Railways During Colonial Era
A rail system in India was first proposed in 1832
in Madras but it never materialised. In the 1840s, other proposals
were forwarded to the British East India Company who governed India.
The Governor-General of India at that time, Lord Hardinge
deliberated on the proposal from the commercial, military and
political viewpoints. He came to the conclusion that the East India
Company should assist private capitalists who sought to setup a rail
system in India, regardless of the commercial viability of their
In 1832 a proposal was made to build a railroad between Madras and
Bangalore, and in 1836 a survey was conducted for this line. On
September 22, 1842, British civil engineer Charles Blacker Vignoles,
submitted a Report on a Proposed Railway in India to the East India
Company. By 1845, two companies, the East Indian Railway Company
operating from Calcutta, and the Great Indian Peninsula Railway (GIPR)
operating from Bombay, were formed. The first train in India was
operational on December 22, 1851, used for the hauling of
construction material in Roorkee. A few months later, on April 16,
???? , the first passenger train between Bori Bunder, Bombay and
Thana covering a distance of 34 km (21 miles) was inaugurated,
formally heralding the birth of railways in India.
The British government encouraged the setting up of railways by
private investors under a scheme that would guarantee an annual
return of 5% during the initial years of operation. Once completed,
the company would be passed under government ownership, but would be
operated by the company that built them.
The East Indian Railway Company's Chief Engineer George Turnbull
built the first railway from Calcutta (the then commercial capital
of India). It opened for passenger traffic from Howrah station to
Hooghly on 15 August 1854. The 541 miles (871 kilometres) to Benares
opened to passenger traffic in December 1862. 
Robert Maitland Brereton, a British engineer was responsible for the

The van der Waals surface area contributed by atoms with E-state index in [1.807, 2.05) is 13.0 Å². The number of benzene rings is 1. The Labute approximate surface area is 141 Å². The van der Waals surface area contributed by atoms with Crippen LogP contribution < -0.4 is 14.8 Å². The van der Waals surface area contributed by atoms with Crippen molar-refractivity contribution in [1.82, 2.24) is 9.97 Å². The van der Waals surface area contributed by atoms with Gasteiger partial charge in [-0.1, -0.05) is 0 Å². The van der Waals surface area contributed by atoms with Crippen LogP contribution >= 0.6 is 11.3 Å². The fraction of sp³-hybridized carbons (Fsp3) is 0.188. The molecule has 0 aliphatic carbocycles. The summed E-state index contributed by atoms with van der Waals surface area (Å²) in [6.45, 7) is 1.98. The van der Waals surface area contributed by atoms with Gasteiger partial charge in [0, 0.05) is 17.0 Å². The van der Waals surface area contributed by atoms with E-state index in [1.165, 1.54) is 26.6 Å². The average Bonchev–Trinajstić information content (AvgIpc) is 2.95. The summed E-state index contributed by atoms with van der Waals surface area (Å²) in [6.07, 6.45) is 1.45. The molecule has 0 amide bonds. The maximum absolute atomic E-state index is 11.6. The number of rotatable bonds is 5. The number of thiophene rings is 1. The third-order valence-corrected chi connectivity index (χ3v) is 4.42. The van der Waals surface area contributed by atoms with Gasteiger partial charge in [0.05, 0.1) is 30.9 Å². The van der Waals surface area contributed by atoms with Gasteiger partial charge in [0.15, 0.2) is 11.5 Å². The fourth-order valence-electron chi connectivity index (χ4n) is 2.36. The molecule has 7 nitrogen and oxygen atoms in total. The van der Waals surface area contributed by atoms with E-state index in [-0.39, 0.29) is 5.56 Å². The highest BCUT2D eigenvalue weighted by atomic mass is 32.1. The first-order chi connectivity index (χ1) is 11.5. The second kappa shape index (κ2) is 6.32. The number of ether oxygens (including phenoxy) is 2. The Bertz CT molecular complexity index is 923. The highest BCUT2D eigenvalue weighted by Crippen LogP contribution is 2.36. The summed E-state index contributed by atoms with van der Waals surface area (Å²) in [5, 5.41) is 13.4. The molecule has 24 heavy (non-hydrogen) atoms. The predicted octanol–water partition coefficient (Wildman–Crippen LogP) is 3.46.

expansion of the railways from 1857 onwards. In March 1870, he was
responsible for the linking of both the rail systems, which by then
had a network of 6,400 km (4,000 miles). By 1875, about £95 million
were invested by British companies in Indian guaranteed railways.
By 1880 the network had a route mileage of about 14,500 km (9,000
miles), mostly radiating inward from the three major port cities of
Bombay, Madras and Calcutta. By 1895, India had started building its
own locomotives, and in 1896 sent engineers and locomotives to help
build the Uganda Railways.
In 1900, the GIPR became a government owned company. The network
spread to the modern day states of Assam, Rajasthan and Andhra
Pradesh and soon various independent kingdoms began to have their
own rail systems. In 1901, an early Railway Board was constituted,
but the powers were formally invested under Lord Curzon. It served
under the Department of Commerce and Industry and had a government
railway official serving as chairman, and a railway manager from
England and an agent of one of the company railways as the other two
members. For the first time in its history, the Railways began to
make a profit.
In 1907 almost all the rail companies were taken over by the
government. The following year, the first electric locomotive made
its appearance. With the arrival of World War I, the railways were
used to meet the needs of the British outside India. With the end of
the war, the railways were in a state of disrepair and collapse.
In 1920, with the network having expanded to 61,220 km, a need for
central management was mooted by Sir William Acworth. Based on the
East India Railway Committee chaired by Acworth, the government took
over the management of the Railways and detached the finances of the
Railways from other governmental revenues.
The period between 1920 to 1929 was a period of economic boom.
Following the Great Depression, the company suffered economically
for the next eight years. The Second World War severely crippled the
railways. Trains were diverted to the Middle East and the railways
workshops were converted to ammunitions workshops. By 1946 all rail
systems had been taken over by the government.